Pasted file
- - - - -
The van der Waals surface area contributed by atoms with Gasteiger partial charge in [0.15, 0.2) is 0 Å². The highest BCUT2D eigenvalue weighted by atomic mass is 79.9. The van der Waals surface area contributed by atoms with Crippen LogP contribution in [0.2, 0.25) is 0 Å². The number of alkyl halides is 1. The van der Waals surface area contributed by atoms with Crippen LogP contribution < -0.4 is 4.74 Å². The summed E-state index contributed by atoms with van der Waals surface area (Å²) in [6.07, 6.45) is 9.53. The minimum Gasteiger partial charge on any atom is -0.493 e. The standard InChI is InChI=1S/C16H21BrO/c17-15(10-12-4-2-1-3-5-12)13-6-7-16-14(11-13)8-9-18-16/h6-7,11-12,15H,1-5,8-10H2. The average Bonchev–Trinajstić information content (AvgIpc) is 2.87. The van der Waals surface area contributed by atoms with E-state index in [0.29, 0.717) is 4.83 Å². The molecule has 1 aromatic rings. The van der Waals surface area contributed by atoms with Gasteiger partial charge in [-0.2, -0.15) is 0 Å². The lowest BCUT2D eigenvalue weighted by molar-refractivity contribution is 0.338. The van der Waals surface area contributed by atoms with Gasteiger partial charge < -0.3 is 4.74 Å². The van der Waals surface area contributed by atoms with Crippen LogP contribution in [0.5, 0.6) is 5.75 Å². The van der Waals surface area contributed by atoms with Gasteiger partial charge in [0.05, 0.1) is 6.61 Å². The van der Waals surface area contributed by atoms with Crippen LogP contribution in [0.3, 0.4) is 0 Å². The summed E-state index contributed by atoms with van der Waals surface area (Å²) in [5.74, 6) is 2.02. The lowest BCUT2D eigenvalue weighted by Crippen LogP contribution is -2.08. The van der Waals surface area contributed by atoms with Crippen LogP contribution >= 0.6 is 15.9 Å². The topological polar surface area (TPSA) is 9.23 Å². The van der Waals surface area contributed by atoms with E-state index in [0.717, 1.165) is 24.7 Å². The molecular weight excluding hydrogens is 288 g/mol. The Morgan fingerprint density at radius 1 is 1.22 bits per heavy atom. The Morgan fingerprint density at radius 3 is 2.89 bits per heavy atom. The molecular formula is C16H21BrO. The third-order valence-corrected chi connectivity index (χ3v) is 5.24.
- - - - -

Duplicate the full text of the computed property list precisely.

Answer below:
The van der Waals surface area contributed by atoms with Gasteiger partial charge in [0.15, 0.2) is 0 Å². The highest BCUT2D eigenvalue weighted by atomic mass is 79.9. The van der Waals surface area contributed by atoms with Crippen LogP contribution in [0.2, 0.25) is 0 Å². The number of alkyl halides is 1. The van der Waals surface area contributed by atoms with Crippen LogP contribution < -0.4 is 4.74 Å². The summed E-state index contributed by atoms with van der Waals surface area (Å²) in [6.07, 6.45) is 9.53. The minimum Gasteiger partial charge on any atom is -0.493 e. The standard InChI is InChI=1S/C16H21BrO/c17-15(10-12-4-2-1-3-5-12)13-6-7-16-14(11-13)8-9-18-16/h6-7,11-12,15H,1-5,8-10H2. The average Bonchev–Trinajstić information content (AvgIpc) is 2.87. The van der Waals surface area contributed by atoms with E-state index in [0.29, 0.717) is 4.83 Å². The molecule has 1 aromatic rings. The van der Waals surface area contributed by atoms with Gasteiger partial charge in [-0.2, -0.15) is 0 Å². The lowest BCUT2D eigenvalue weighted by molar-refractivity contribution is 0.338. The van der Waals surface area contributed by atoms with Gasteiger partial charge < -0.3 is 4.74 Å². The van der Waals surface area contributed by atoms with Crippen LogP contribution in [0.5, 0.6) is 5.75 Å². The van der Waals surface area contributed by atoms with Gasteiger partial charge in [0.05, 0.1) is 6.61 Å². The van der Waals surface area contributed by atoms with Crippen LogP contribution in [0.3, 0.4) is 0 Å². The summed E-state index contributed by atoms with van der Waals surface area (Å²) in [5.74, 6) is 2.02. The lowest BCUT2D eigenvalue weighted by Crippen LogP contribution is -2.08. The van der Waals surface area contributed by atoms with Crippen LogP contribution >= 0.6 is 15.9 Å². The topological polar surface area (TPSA) is 9.23 Å². The van der Waals surface area contributed by atoms with E-state index in [0.717, 1.165) is 24.7 Å². The molecular weight excluding hydrogens is 288 g/mol. The Morgan fingerprint density at radius 1 is 1.22 bits per heavy atom. The Morgan fingerprint density at radius 3 is 2.89 bits per heavy atom. The molecular formula is C16H21BrO. The third-order valence-corrected chi connectivity index (χ3v) is 5.24.